Ontario's iconic but "hidden" Algonquin wolf

November 8, 2022
Rebecca Kolarich

Ontario species spotlight: the Algonquin wolf

Ontario is home to the Eastern coyote, the Grey wolf, and the “hidden” Algonquin wolf. In 2016, Algonquin wolves were classified as a threatened species by the Committee on the Status of Endangered Wildlife in Canada (COSEWIC) and by the Committee on the Status of Species at Risk in Ontario (COSSARO). Algonquin wolves are only found in central Ontario, southwestern Quebec, and southern areas of northeastern Ontario and northwestern Ontario. 65% of the population is found in Ontario. Unfortunately, with fewer than 500 Algonquin wolves left in Ontario, the species faces an uncertain future.

What do they look like?

The Algonquin wolf is a member of the canine family. The species resulted from the hybridization between the Grey wolf and Eastern coyote many years ago. They are smaller than the Grey wolf but slightly larger than the Eastern coyote. An adult male Algonquin wolf can grow up to 65 pounds, whereas an adult female will reach approximately 50 pounds. The Algonquin wolf is almost physically identical to the Eastern coyote and the two are almost always mistaken for one another. Unfortunately, many Algonquin wolves are hunted because they look so much like coyotes. Algonquin wolves and Eastern coyotes can only really be differentiated through DNA analysis.

The Algonquin wolf

What threatens them?

The primary threats to the Algonquin wolf are human caused mortality, such as hunting and trapping. Ontario’s Endangered Species Act prohibits harming or killing threatened species. However, Algonquin wolves are exempt from this rule and can be legally shot and trapped in many parts of Ontario. The wolves have protection within a few areas of their range, such as Algonquin Provincial Park, Killarney Provincial Park, Kawartha Highlands Provincial Park, and Queen Elizabeth II Wildlands Provincial Park, but these isolated areas of land are not enough. The wolves are known to travel into unprotected corridors, and when they do, they rarely survive.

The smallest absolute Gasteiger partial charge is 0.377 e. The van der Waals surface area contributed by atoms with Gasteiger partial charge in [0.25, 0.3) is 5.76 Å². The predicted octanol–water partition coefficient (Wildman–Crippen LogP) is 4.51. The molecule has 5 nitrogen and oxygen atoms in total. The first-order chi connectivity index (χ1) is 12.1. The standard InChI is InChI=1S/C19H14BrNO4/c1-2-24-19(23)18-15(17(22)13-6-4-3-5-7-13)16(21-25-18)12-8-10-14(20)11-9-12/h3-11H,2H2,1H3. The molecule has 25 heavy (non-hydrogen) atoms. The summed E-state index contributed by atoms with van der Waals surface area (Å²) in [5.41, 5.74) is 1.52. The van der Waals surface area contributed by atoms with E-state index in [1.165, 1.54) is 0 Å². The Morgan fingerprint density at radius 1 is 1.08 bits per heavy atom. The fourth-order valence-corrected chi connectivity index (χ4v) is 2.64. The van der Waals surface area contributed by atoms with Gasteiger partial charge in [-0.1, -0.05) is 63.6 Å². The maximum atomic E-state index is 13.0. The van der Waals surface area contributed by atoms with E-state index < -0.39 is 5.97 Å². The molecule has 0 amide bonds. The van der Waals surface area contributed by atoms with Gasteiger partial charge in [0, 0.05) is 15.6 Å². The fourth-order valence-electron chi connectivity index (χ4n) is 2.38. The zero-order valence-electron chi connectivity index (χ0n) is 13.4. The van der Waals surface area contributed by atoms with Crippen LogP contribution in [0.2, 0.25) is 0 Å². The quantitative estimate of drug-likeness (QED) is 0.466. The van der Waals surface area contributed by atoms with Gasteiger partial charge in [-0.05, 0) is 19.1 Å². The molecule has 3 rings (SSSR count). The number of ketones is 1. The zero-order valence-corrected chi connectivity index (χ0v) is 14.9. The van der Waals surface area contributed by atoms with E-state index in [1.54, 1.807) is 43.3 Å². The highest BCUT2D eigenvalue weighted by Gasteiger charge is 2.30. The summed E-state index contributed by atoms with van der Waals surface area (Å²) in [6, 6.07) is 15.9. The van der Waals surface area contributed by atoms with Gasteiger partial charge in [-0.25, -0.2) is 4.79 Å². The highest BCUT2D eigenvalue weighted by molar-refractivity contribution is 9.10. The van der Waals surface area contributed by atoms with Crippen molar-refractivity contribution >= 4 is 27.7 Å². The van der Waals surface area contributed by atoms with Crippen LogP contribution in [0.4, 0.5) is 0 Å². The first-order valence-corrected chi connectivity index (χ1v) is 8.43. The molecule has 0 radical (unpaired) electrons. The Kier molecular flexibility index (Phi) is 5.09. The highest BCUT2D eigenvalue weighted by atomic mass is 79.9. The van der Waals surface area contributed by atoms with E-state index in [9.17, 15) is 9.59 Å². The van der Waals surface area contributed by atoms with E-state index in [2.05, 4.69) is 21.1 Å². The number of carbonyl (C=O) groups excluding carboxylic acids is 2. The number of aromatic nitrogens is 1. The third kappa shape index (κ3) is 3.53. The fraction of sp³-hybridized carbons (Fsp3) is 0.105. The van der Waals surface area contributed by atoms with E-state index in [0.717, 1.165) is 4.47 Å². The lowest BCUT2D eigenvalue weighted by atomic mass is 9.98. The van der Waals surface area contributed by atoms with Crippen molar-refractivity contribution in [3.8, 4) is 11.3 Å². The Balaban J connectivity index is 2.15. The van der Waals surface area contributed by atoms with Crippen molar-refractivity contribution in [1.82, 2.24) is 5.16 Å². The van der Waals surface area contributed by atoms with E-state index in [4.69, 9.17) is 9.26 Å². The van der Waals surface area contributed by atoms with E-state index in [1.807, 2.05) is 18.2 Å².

What we're doing to help

Earthroots launched the Ontario Wolf Survey project in 2016 to help fill in gaps in the survey effort across Ontario. Our citizen scientist volunteers collect DNA scat samples from large coyotes and wolves throughout high priority areas in the province. We deliver these samples to Trent University to be profiled to species, (Algonquin wolf, Eastern coyote, or Grey wolf), to determine if and where Algonquin wolves are found outside of their protected range.

With the campaign’s first five years of steadfast intensive campaigning, unhindered wolf hunting final came to an end. Prior to these developments in 2005, Ontario had been recognized as one of the top three worst jurisdictions in the world for wolf protection. Our accomplishments included:

  • Doubling the size of Algonquin Provincial Park’s protected area for wolves (and coyotes), up to 14,000km2.
  • A closed season (seasonal trapping/hunting ban) across wolf range to protect juvenile pups.
  • Restricted trophy hunting (2 wolf and/or coyote per hunter per year), large fees for non-residents and reporting requirements to help track the number of wolves and coyotes killed in both species’ ranges.
  • First ever provincial Wolf Conservation Strategy which acknowledged their ecological and inherent value.

Collectively, these data will help inform the species’ Recovery Strategy. With this project, we hope to build a strong case as to why and where Algonquin wolves need greater protection, whether it is newly enforced hunting bans or the expansion of protected areas. We are dedicated to changing the way the province looks at wolves, increasing their protection and seeing populations thrive across Ontario.

Searching for scat samples along wolf tracks | Earthroots

Click here to support our citizen science wolf survey

Header photo by Christina Emond, one of our citizen scientists

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